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Tips on Selling













Now is an ideal time to reassess strategies, goals, and staff training.
Now is an ideal time to reassess strategies, goals, and staff training.

Kickstarting sales in the new financial year

The new financial year represents a fresh start for sales teams, writes Sue Barrett, who advises the best ways to capitalise on this time and ensure success in the months to come.

Let’s get straight to the point – things have changed dramatically as a result of COVID-19, with new opportunities and markets emerging, old ways of operating in decline, leaders and staff needing to rethink processes, and customers trying out different ways of buying and engaging with businesses.

With that in mind, here are seven strategies business owners can implement to improve and sustain sales this financial year – and beyond.

Review your sales strategy

If you have a sales strategy in place that was developed more than 18 months ago, it’s time to review it; if you don’t have a sales strategy in place, it’s time to develop one.

This process provides the best starting place to allow leaders and sales teams explore and tackle sales challenges and opportunities, giving clarity on what strategic and tactical moves to make, how to structure sales efforts, and guidance to plan the next steps through the crisis.

Businesses that fail to develop sales strategies and re-think the way they sell and operate are likely to find continued pressure on price and margins, coupled with diminishing sales volumes, decreased competitive advantage and potential obsolescence.

Undertake market segmentation

Are your traditional markets, pre-COVID, still your best option?

Maybe it’s time to explore what other opportunities have emerged with the changes of the past 18 months.

Consider undertaking a sales segmentation questionnaire and workshop to assist in identifying the right segments, sub-segments, and even micro-segments for your business.

By taking a more three-dimensional view of market segments, we can unearth deeper insights that can be used to focus on the most productive areas and eliminate unnecessary effort.

Harness the power of customer service
“Businesses that fail to develop sales strategies and re-think the way they sell and operate are likely to find continued pressure on price and margins, coupled with diminishing sales volumes.”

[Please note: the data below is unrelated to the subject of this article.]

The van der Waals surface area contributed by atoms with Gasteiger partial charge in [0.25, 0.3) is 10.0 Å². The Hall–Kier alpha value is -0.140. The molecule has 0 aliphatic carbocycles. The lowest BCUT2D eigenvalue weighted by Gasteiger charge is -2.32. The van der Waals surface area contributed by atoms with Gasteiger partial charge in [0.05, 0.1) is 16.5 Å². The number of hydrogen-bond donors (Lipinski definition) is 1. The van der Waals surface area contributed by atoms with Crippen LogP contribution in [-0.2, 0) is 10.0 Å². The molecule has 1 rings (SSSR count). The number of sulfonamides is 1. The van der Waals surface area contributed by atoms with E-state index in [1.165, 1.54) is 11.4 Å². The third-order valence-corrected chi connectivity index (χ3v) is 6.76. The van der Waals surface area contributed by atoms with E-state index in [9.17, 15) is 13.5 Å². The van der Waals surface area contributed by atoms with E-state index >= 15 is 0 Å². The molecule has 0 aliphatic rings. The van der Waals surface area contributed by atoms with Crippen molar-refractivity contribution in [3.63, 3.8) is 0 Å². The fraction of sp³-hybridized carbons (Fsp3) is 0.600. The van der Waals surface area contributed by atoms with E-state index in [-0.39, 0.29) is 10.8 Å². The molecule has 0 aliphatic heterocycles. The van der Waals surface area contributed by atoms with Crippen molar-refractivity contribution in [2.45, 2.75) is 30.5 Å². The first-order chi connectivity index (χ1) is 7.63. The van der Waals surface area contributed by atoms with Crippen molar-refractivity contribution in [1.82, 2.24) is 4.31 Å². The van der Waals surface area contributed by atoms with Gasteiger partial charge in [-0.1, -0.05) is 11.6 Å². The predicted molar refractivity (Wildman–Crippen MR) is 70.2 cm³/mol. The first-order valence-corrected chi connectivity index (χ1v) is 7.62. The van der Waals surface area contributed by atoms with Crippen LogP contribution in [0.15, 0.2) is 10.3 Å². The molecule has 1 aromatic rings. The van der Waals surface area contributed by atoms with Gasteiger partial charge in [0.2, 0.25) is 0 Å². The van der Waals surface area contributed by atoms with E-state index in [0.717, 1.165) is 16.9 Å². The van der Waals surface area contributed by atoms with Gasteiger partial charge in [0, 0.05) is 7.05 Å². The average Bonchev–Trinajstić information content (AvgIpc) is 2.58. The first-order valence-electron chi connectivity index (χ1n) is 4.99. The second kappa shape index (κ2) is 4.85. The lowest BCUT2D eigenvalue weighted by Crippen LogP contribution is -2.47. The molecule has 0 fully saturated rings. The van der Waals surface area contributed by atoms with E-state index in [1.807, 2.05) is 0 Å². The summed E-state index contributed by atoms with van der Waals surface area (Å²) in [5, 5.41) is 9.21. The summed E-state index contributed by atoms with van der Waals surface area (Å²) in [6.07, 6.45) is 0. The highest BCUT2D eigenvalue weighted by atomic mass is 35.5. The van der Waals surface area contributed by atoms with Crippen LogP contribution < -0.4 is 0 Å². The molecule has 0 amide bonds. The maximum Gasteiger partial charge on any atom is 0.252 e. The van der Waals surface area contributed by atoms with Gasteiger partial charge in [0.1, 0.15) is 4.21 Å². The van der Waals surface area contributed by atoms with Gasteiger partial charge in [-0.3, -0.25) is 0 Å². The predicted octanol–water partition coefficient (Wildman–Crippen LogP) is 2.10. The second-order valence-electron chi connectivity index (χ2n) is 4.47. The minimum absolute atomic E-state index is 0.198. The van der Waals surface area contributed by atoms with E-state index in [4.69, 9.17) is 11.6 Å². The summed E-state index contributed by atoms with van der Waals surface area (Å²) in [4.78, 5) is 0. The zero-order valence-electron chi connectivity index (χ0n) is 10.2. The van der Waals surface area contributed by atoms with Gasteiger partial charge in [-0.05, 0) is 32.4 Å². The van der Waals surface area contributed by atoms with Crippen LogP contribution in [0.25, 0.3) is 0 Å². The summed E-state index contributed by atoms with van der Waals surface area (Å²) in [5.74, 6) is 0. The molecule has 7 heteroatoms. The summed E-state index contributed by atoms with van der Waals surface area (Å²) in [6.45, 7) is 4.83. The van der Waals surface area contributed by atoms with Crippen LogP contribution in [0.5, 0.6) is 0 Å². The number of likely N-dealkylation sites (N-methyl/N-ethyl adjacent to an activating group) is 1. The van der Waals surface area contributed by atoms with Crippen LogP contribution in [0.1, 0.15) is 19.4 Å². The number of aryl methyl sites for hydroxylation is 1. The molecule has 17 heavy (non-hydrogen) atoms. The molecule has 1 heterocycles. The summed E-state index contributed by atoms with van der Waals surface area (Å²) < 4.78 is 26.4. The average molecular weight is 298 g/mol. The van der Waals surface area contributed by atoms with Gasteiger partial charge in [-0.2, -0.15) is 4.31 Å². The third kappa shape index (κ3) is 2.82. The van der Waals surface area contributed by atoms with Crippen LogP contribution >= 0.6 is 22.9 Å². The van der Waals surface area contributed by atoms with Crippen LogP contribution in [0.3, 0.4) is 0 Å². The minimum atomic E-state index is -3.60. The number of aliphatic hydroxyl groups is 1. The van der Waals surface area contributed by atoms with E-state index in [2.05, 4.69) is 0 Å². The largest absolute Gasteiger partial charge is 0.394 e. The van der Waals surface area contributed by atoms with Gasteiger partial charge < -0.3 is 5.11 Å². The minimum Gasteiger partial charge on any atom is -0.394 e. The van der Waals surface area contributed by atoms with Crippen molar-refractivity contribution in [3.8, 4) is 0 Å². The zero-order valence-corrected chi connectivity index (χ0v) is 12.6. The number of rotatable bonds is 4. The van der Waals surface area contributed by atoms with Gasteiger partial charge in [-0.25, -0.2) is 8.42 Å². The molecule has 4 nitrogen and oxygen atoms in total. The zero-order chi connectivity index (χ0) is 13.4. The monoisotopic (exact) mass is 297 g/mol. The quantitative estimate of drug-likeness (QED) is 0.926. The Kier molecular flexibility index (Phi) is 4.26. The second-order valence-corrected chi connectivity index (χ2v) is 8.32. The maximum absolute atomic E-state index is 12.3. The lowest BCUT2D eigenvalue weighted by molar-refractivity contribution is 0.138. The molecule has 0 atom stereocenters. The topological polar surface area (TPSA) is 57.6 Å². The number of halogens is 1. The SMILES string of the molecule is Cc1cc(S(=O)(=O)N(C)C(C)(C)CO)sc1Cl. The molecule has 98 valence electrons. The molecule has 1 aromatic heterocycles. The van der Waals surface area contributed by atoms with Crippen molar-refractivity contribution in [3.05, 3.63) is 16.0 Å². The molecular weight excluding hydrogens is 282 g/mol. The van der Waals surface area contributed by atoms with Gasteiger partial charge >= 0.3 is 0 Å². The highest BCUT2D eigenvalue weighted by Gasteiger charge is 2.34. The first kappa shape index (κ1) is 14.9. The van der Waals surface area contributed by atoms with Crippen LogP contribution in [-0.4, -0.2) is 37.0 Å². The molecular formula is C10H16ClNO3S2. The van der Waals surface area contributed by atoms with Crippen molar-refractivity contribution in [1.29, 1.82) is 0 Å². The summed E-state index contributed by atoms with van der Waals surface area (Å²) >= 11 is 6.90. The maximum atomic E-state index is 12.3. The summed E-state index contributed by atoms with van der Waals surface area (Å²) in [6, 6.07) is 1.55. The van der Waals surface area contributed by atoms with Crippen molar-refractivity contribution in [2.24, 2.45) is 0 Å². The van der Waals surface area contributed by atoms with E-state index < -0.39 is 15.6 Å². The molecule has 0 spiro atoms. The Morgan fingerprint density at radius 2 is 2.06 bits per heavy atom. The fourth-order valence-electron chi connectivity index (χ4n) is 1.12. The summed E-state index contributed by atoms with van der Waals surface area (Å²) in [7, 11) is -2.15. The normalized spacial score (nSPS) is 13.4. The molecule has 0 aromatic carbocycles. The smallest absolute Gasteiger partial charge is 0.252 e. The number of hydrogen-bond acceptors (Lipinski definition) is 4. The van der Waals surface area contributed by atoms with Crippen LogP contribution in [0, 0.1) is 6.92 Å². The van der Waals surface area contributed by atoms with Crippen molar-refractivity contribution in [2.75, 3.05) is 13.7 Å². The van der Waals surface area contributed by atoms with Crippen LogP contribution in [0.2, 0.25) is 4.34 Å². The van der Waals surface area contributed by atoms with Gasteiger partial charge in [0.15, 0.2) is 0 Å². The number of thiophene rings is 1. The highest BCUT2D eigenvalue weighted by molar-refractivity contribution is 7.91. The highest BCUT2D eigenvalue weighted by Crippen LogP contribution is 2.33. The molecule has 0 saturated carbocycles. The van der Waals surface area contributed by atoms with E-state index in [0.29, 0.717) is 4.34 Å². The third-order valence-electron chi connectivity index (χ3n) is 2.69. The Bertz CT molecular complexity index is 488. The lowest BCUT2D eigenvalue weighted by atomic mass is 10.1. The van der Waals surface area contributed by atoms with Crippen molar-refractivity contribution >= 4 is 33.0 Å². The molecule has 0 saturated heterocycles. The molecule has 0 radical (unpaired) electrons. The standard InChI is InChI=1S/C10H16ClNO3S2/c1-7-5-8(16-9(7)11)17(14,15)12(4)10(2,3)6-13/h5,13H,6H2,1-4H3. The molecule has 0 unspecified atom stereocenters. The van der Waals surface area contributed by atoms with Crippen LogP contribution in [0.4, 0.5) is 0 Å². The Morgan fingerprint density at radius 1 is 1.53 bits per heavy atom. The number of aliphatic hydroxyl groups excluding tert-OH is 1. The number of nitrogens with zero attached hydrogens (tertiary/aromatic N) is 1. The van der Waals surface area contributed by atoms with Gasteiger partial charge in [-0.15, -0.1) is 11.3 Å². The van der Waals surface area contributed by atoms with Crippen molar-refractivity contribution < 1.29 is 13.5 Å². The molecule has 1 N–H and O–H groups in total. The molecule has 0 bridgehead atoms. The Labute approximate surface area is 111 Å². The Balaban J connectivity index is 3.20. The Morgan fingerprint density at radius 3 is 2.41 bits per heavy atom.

Your business’ customer service staff can also be its best sales team, given the right training.

There’s an oft-quoted statistic that approximately 65 per vent of a business’ sales come from repeat customers.

Though this percentage varies between industries and according to business size, it is still a significant proportion – and most of those sales are realised by customer service teams, not sales teams.

From experience, when customer service staff are advised on the business’ sales strategy and how to identify opportunities, then both customer satisfaction and sales can improve dramatically.

Assess your staff

Start the new financial year by assessing sales and customer service staff’s strengths and weaknesses so you know which type of training to provide.

Start running regular remote small group training sessions to practise and implement how to communicate, engage with, and sell to customers.

You can do this on its own, or back it up with an online sales curriculum that people can go through at their own pace.

Implement online training

Learning through live webinars, Zoom workshops and online training works. Now content, delivery, and methodology need to follow.

People can’t stay focused on a screen training for a full day, so workshops are best kept to two or three hours depending on the size of the group and how interactive the session needs to be.

Instead of one eight-hour day, split training into segments over a number of days or weeks.

A fragmented program improves learning by breaking information into ‘bite-sized chunks’, with the opportunity for learners to practice in-between sessions.

While at first glance it might appear that a fragmented training program requires more time and effort, online learning means the travel time is zero and there is less disruption to the workday.

Training can also be initiated on short notice to cover urgent topics, which this crisis has taught us is critical!

This is a unique chance to update the overall approach, improve learning outcomes, training efficiency, and overall staff retention and satisfaction around their development opportunities.

Set a challenge

When all staff are clear about the sales strategy, target markets, what you’re selling to whom, and your value proposition, and is equipped with skills, tools and knowledge, set a 28-day group and individual challenge to help embed these new techniques and turn them into productive sales habits.

 

 

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ABOUT THE AUTHOR
Sue Barrett

Contributor • Barrett


Sue Barrett is founder and CEO of innovative and forward-thinking sales advisory and education firm Barrett and online sales education platform salesessentials.com. Learn more: barrett.com.au

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